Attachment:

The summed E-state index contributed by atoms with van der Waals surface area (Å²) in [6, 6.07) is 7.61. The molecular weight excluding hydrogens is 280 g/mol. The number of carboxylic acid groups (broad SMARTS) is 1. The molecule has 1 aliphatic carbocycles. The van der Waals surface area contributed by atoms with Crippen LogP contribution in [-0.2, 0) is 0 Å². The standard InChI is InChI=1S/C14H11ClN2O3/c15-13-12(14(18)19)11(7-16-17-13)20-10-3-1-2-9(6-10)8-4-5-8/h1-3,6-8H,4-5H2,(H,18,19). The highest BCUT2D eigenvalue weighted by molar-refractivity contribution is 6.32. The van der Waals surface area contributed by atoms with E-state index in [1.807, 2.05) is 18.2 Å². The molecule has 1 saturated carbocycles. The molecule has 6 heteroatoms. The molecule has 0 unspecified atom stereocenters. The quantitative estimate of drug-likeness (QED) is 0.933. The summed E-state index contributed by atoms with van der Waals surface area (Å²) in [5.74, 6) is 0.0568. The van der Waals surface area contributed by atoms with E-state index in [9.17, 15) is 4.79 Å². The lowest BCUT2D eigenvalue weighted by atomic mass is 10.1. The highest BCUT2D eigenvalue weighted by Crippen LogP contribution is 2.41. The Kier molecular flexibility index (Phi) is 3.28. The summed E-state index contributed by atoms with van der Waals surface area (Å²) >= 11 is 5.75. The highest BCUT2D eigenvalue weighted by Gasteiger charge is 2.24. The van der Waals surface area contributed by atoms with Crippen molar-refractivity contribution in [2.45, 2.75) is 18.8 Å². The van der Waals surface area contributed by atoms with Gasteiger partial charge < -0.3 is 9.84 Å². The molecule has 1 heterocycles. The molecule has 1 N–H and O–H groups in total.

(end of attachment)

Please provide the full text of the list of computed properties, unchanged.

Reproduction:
The summed E-state index contributed by atoms with van der Waals surface area (Å²) in [6, 6.07) is 7.61. The molecular weight excluding hydrogens is 280 g/mol. The number of carboxylic acid groups (broad SMARTS) is 1. The molecule has 1 aliphatic carbocycles. The van der Waals surface area contributed by atoms with Crippen LogP contribution in [-0.2, 0) is 0 Å². The standard InChI is InChI=1S/C14H11ClN2O3/c15-13-12(14(18)19)11(7-16-17-13)20-10-3-1-2-9(6-10)8-4-5-8/h1-3,6-8H,4-5H2,(H,18,19). The highest BCUT2D eigenvalue weighted by molar-refractivity contribution is 6.32. The van der Waals surface area contributed by atoms with E-state index in [1.807, 2.05) is 18.2 Å². The molecule has 1 saturated carbocycles. The molecule has 6 heteroatoms. The molecule has 0 unspecified atom stereocenters. The quantitative estimate of drug-likeness (QED) is 0.933. The summed E-state index contributed by atoms with van der Waals surface area (Å²) in [5.74, 6) is 0.0568. The van der Waals surface area contributed by atoms with E-state index in [9.17, 15) is 4.79 Å². The lowest BCUT2D eigenvalue weighted by atomic mass is 10.1. The highest BCUT2D eigenvalue weighted by Crippen LogP contribution is 2.41. The Kier molecular flexibility index (Phi) is 3.28. The summed E-state index contributed by atoms with van der Waals surface area (Å²) >= 11 is 5.75. The highest BCUT2D eigenvalue weighted by Gasteiger charge is 2.24. The van der Waals surface area contributed by atoms with Crippen molar-refractivity contribution in [2.45, 2.75) is 18.8 Å². The van der Waals surface area contributed by atoms with Gasteiger partial charge < -0.3 is 9.84 Å². The molecule has 1 heterocycles. The molecule has 1 N–H and O–H groups in total.